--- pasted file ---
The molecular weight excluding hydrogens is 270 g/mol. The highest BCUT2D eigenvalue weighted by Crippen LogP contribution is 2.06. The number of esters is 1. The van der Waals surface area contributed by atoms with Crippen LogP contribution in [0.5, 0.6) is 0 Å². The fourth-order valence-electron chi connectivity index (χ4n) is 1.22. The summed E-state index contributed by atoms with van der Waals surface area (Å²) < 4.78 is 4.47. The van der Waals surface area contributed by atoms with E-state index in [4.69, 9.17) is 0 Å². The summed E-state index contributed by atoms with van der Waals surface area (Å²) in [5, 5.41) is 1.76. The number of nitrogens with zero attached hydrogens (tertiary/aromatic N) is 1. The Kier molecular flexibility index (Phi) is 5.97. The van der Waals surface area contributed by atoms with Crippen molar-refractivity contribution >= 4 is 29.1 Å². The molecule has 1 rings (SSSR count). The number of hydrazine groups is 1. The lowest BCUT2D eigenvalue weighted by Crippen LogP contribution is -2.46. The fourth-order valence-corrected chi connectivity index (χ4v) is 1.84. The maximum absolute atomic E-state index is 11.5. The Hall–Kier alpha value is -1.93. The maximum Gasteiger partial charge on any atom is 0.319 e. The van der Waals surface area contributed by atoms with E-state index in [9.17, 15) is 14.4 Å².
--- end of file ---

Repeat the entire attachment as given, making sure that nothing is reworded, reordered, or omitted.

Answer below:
The molecular weight excluding hydrogens is 270 g/mol. The highest BCUT2D eigenvalue weighted by Crippen LogP contribution is 2.06. The number of esters is 1. The van der Waals surface area contributed by atoms with Crippen LogP contribution in [0.5, 0.6) is 0 Å². The fourth-order valence-electron chi connectivity index (χ4n) is 1.22. The summed E-state index contributed by atoms with van der Waals surface area (Å²) < 4.78 is 4.47. The van der Waals surface area contributed by atoms with E-state index in [4.69, 9.17) is 0 Å². The summed E-state index contributed by atoms with van der Waals surface area (Å²) in [5, 5.41) is 1.76. The number of nitrogens with zero attached hydrogens (tertiary/aromatic N) is 1. The Kier molecular flexibility index (Phi) is 5.97. The van der Waals surface area contributed by atoms with Crippen molar-refractivity contribution >= 4 is 29.1 Å². The molecule has 1 rings (SSSR count). The number of hydrazine groups is 1. The lowest BCUT2D eigenvalue weighted by Crippen LogP contribution is -2.46. The fourth-order valence-corrected chi connectivity index (χ4v) is 1.84. The maximum absolute atomic E-state index is 11.5. The Hall–Kier alpha value is -1.93. The maximum Gasteiger partial charge on any atom is 0.319 e. The van der Waals surface area contributed by atoms with E-state index in [9.17, 15) is 14.4 Å².